While the woman's reaction may have been extreme, this is not an isolated incident. The "technology gap" is widening. If you're a small business owner, I think it's pretty scary if you're not keeping up with online trends because you're simply going to be left behind.

4. Valuing your products/services

Related to the issue of "getting online", it's also important to continue to value your products and services. These days, so much information is freely available on the internet. Business owners generously provide resources and ideas on their blogs – this has become the norm.

"Content marketing" means that many business owners are sharing professional advice in articles, blog posts, podcasts and so on. The purpose is to educate prospective customers - and develop a "know, like, and trust" factor so that you are top of mind when the prospect is ready to buy.

I don't have a problem with this. In fact, I think it's a great strategy. But with so much available for "free" on the internet, you need to draw a line in the sand – one that's clear to yourself and your prospects – about when the "free" information/advice stops and where payment kicks in.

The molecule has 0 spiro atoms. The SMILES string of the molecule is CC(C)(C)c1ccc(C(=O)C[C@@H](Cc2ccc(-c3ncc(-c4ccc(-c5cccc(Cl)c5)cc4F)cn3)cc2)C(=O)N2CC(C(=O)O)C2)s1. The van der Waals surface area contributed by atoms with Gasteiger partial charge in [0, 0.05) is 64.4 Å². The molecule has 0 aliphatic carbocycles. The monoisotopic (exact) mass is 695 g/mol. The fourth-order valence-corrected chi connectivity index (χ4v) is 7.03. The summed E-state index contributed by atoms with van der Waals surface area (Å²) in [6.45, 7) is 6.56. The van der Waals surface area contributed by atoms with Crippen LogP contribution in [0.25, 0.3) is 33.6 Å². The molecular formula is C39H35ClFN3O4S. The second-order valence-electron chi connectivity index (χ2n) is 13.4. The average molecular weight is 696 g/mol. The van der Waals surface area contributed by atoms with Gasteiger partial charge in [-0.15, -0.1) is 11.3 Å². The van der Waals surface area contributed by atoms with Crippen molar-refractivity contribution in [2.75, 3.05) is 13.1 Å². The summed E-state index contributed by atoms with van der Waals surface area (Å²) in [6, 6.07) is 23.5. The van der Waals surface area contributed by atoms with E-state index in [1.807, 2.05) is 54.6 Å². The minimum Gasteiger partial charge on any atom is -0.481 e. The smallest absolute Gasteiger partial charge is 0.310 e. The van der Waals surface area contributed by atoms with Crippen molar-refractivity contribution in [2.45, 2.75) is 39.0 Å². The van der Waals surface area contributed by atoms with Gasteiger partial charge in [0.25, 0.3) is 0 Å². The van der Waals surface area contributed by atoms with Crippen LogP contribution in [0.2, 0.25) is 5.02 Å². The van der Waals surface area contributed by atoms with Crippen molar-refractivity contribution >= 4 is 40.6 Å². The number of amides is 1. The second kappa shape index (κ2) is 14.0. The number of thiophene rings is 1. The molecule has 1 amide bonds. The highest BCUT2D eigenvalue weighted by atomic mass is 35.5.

Yesterday, a person called my business to make enquiries about one of our services. A service that costs money. After explaining what was involved – and also outlining the fees – he then proceeded to complain that we should provide the service to him for free. He was quite indignant (or rather, irate) when we wouldn't.

Similarly, I once spoke to a woman who wanted me to be her business coach. She said: "I know you do a lot of charity work so obviously you're not motivated by money. So I imagine you won't charge me for our sessions."

Words fail me in the situations described above. But they do occur. Ensure that you value what you offer (particularly your services which are not as tangible as products) and draw that line in the sand.

As 2012 comes to a close, I want to thank all the readers of Enterprise. You've been a lively bunch! Thanks to those of you who've contacted me offline as well – I appreciate your feedback.

Being a small business owner myself, I'm passionate about the world of entrepreneurship. I love hearing the stories of other small business owners and I love the fact that you are all working towards your own entrepreneurial dreams. There will always be challenges and obstacles but getting over them makes success all the more sweeter. Here's to big wins to all of you in the new year.

Happy holidays!